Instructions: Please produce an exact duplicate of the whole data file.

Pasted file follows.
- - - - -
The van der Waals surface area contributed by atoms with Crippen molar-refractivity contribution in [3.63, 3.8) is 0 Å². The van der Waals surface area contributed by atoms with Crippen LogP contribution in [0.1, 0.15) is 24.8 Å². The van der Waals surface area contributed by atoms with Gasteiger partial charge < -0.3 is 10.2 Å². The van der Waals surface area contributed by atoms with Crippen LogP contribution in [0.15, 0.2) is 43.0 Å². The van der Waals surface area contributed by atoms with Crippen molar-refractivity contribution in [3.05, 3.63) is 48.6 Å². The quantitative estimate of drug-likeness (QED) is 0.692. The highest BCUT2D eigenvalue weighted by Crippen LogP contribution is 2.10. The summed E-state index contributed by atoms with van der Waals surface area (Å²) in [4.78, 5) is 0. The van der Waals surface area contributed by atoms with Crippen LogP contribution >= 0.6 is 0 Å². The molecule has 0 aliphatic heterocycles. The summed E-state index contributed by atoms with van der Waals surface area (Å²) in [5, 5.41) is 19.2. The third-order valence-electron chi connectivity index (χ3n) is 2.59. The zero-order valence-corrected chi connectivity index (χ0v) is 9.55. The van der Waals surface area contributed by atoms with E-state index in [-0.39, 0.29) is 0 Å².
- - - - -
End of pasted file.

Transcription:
The van der Waals surface area contributed by atoms with Crippen molar-refractivity contribution in [3.63, 3.8) is 0 Å². The van der Waals surface area contributed by atoms with Crippen LogP contribution in [0.1, 0.15) is 24.8 Å². The van der Waals surface area contributed by atoms with Gasteiger partial charge < -0.3 is 10.2 Å². The van der Waals surface area contributed by atoms with Crippen LogP contribution in [0.15, 0.2) is 43.0 Å². The van der Waals surface area contributed by atoms with Crippen molar-refractivity contribution in [3.05, 3.63) is 48.6 Å². The quantitative estimate of drug-likeness (QED) is 0.692. The highest BCUT2D eigenvalue weighted by Crippen LogP contribution is 2.10. The summed E-state index contributed by atoms with van der Waals surface area (Å²) in [4.78, 5) is 0. The van der Waals surface area contributed by atoms with Crippen LogP contribution >= 0.6 is 0 Å². The molecule has 0 aliphatic heterocycles. The summed E-state index contributed by atoms with van der Waals surface area (Å²) in [5, 5.41) is 19.2. The third-order valence-electron chi connectivity index (χ3n) is 2.59. The zero-order valence-corrected chi connectivity index (χ0v) is 9.55. The van der Waals surface area contributed by atoms with E-state index in [-0.39, 0.29) is 0 Å².